“The Bramble Cay melomys was a little brown rat,” said the director for the Wilderness Society, Tim Beshara. “But it was our little brown rat and it was our responsibility to make sure it persisted. And we failed.”
Few of us remember the extinction earlier this year of Melomys rubicola, a tiny rodent that lived only on Bramble Cay, a tiny Torres Strait island near Papua New Guinea. It will be remembered, though, by the school children of the future. This was the first mammal species to be officially declared extinct from manmade climate change.
What else has gone forever in 2019? Boulenger’s speckled skink. Perhaps Miss Waldron’s red colobus. And farewell to a lesser known but no less lonesome George. He too was an ‘endling’, the last living example of a Hawaiian tree snail species otherwise known as Achatinella apexfulva.
To be honest it is hard to know for sure. How do you confirm that something definitely isn’t there? Not anywhere? When do you give up looking? The last sighting of a Bramble Cay melomys was 2009. They kept looking for their little brown rat for a decade.
November 30th is Remembrance Day for Lost Species – an annual day which since 2011 has explored and shared the stories of extinct species, looking to provide a space for grieving and reflection on what we have lost, to honour their memories and to jolt us all to work harder to save what remains.
How might our industry mark this day? How might hotels or tour companies use this moment to think about how they share stories with their guests about the natural history of their region? If a tourist sees three giraffes in the distance they will marvel at the biodiversity of the place. Their guide may amuse them with anecdotes about how these long necked mammals have the same number of vertebrae as we do, or that its neck is too short to reach the ground. But suppose a few decades back there were 40% more? What is our role as guides and storytellers then?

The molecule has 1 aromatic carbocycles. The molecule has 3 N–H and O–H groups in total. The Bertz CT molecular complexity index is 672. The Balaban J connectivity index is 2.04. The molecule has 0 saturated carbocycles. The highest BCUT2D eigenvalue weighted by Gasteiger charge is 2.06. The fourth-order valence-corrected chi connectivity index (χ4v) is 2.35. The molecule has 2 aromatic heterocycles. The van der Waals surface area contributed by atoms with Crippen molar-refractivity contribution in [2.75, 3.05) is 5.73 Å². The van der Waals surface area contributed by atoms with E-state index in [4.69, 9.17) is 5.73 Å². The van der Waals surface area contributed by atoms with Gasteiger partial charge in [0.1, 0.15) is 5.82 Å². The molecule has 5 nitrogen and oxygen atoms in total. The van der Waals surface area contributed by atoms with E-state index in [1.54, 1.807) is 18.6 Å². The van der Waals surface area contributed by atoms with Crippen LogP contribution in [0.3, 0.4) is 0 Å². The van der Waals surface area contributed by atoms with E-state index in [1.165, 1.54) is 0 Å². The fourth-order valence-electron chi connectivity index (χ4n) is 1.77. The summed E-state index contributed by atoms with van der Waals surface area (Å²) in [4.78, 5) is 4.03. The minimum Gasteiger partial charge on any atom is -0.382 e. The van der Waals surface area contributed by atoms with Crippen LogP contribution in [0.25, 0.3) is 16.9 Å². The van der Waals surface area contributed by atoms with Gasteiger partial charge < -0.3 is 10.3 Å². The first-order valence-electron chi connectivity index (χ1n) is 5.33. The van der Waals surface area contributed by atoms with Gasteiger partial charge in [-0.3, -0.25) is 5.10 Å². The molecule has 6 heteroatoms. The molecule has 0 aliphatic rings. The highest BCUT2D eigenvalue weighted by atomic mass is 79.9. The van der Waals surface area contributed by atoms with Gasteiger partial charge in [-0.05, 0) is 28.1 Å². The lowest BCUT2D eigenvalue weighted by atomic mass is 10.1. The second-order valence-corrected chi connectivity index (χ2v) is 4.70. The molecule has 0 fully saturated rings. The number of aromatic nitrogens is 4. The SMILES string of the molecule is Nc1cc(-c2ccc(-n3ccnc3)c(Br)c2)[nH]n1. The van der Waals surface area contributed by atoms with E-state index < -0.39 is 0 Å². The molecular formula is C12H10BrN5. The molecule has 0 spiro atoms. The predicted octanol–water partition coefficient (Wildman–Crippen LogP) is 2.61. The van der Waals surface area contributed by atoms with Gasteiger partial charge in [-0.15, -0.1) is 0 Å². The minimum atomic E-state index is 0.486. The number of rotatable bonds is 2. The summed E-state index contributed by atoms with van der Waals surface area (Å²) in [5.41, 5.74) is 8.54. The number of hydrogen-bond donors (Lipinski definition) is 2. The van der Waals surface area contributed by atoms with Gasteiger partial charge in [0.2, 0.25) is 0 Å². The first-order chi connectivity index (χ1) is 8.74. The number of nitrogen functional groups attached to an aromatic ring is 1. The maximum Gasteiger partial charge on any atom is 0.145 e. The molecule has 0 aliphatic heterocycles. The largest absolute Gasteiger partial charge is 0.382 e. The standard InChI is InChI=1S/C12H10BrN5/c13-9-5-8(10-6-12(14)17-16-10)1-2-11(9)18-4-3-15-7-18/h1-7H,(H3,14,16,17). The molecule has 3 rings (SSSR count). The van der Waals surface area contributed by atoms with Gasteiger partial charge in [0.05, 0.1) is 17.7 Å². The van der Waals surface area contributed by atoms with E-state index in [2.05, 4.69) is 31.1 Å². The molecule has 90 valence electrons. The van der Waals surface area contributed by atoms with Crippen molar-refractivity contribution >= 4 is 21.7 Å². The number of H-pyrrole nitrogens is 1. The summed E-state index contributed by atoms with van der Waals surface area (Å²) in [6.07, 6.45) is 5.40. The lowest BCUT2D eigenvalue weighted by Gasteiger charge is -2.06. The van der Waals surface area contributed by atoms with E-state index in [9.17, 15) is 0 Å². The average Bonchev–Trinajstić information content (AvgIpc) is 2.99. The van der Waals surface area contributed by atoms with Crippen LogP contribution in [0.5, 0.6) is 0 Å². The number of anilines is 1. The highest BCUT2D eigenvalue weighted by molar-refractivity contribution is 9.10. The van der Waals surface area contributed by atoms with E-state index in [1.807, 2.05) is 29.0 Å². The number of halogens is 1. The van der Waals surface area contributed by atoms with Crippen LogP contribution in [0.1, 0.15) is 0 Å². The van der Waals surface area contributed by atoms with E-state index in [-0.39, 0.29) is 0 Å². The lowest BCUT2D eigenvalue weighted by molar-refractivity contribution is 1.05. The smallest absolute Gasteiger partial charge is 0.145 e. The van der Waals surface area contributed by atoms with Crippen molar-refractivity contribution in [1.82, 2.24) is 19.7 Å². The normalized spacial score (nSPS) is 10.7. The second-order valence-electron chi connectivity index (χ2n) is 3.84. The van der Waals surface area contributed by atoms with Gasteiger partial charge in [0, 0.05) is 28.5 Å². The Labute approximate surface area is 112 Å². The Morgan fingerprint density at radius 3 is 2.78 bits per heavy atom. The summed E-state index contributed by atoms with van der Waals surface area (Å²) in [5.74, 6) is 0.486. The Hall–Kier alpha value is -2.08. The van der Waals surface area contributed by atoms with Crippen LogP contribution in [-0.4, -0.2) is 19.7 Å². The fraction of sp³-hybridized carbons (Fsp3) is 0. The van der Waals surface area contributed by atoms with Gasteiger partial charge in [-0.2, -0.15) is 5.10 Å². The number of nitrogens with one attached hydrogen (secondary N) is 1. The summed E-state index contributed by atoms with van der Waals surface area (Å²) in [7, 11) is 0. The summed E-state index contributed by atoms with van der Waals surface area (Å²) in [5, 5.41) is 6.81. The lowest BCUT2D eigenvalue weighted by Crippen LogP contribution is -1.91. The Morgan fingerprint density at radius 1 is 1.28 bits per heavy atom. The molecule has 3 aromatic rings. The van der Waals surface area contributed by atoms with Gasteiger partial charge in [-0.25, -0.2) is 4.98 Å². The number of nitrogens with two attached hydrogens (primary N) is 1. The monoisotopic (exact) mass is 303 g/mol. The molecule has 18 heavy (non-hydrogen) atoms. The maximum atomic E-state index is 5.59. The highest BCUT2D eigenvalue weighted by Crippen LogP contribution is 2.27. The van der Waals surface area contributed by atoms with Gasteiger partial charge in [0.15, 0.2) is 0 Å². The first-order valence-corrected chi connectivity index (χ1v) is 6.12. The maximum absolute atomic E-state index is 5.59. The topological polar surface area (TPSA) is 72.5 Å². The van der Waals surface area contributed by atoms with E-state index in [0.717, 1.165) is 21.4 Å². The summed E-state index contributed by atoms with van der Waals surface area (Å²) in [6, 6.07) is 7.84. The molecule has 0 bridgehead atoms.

Actually, for some giraffe subspecies the situation is much worse. There are 90% fewer Kordofan giraffe than there were in the late 1980s. The Nubian giraffe population is down by 98% and now exists only on protected land.
So what do we do?
We could start by looking to some of our museums for inspiration and courage. Earlier this year the children at Freshford primary school sent a letter to Bristol Museum demanding it told the truth about a certain tiger exhibit. As a result, the museum has begun “to shroud its exhibits of extinct and endangered species in black mourning veils,” reported the Guardian. It has also shared the full story with the children. When the tiger was shot by a royal hunting expedition in 1911 there were 100,000 roaming the wild. Today there are less than 4,000.
We can also look to the best of our efforts to talk about our own brutality to one another. I am sitting on a train on my way back from Flanders, where the last four years have seen many dignified efforts to remember and reflect on the destruction of World War One. I have also made multiple visits to Fugitives Drift in South Africa, which explores the legacy of the battles of Isandlwana and Rorke’s Drift with remarkable honesty and complexity. The Apartheid Museum and Holocaust memorials the world over are all as harrowing as they must be. And they are all part of mainstream tourist itineraries.
We can learn from these places how to tell such stories with honesty and power. With every year that passes our need to find the space – in time and in place – for similar reflection on what have done and keep doing to the natural world becomes ever more urgent.
What is the alternative? Making a final buck from the hordes of ‘last chance to see’ tourists trudging soullessly up Uluru the day before it was officially shut on October 26th? Being the first cruise company to offer a Northwest package tour made possible by the melting of the Arctic summer ice?
For the sake of our little brown rats everywhere, we must persist.